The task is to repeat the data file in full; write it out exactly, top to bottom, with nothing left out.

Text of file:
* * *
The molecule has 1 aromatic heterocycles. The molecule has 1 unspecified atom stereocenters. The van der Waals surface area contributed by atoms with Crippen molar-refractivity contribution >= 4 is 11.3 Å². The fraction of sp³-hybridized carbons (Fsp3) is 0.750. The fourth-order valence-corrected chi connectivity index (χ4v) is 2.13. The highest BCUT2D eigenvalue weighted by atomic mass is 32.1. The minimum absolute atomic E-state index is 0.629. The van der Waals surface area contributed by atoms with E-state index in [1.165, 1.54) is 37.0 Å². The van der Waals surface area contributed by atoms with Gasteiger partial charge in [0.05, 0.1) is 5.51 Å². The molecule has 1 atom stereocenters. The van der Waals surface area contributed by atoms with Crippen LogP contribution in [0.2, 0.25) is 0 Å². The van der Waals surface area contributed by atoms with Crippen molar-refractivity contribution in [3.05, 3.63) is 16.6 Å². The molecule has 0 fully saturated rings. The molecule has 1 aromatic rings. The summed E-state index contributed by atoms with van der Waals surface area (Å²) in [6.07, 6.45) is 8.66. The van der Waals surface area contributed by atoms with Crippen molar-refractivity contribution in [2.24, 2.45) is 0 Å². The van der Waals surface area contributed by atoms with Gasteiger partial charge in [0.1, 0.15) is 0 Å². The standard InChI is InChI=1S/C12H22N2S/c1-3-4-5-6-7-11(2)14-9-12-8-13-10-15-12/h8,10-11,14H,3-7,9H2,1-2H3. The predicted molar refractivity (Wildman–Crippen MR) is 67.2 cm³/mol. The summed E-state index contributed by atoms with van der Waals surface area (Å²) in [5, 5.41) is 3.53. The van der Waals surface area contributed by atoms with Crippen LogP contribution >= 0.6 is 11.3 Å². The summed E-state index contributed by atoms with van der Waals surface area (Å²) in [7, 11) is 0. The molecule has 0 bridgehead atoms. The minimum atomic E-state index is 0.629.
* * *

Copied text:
The molecule has 1 aromatic heterocycles. The molecule has 1 unspecified atom stereocenters. The van der Waals surface area contributed by atoms with Crippen molar-refractivity contribution >= 4 is 11.3 Å². The fraction of sp³-hybridized carbons (Fsp3) is 0.750. The fourth-order valence-corrected chi connectivity index (χ4v) is 2.13. The highest BCUT2D eigenvalue weighted by atomic mass is 32.1. The minimum absolute atomic E-state index is 0.629. The van der Waals surface area contributed by atoms with E-state index in [1.165, 1.54) is 37.0 Å². The van der Waals surface area contributed by atoms with Gasteiger partial charge in [0.05, 0.1) is 5.51 Å². The molecule has 1 atom stereocenters. The van der Waals surface area contributed by atoms with Crippen LogP contribution in [0.2, 0.25) is 0 Å². The van der Waals surface area contributed by atoms with Crippen molar-refractivity contribution in [3.05, 3.63) is 16.6 Å². The molecule has 0 fully saturated rings. The molecule has 1 aromatic rings. The summed E-state index contributed by atoms with van der Waals surface area (Å²) in [6.07, 6.45) is 8.66. The van der Waals surface area contributed by atoms with Crippen molar-refractivity contribution in [2.24, 2.45) is 0 Å². The van der Waals surface area contributed by atoms with Gasteiger partial charge in [0.1, 0.15) is 0 Å². The standard InChI is InChI=1S/C12H22N2S/c1-3-4-5-6-7-11(2)14-9-12-8-13-10-15-12/h8,10-11,14H,3-7,9H2,1-2H3. The predicted molar refractivity (Wildman–Crippen MR) is 67.2 cm³/mol. The summed E-state index contributed by atoms with van der Waals surface area (Å²) in [5, 5.41) is 3.53. The van der Waals surface area contributed by atoms with Crippen LogP contribution >= 0.6 is 11.3 Å². The summed E-state index contributed by atoms with van der Waals surface area (Å²) in [7, 11) is 0. The molecule has 0 bridgehead atoms. The minimum atomic E-state index is 0.629.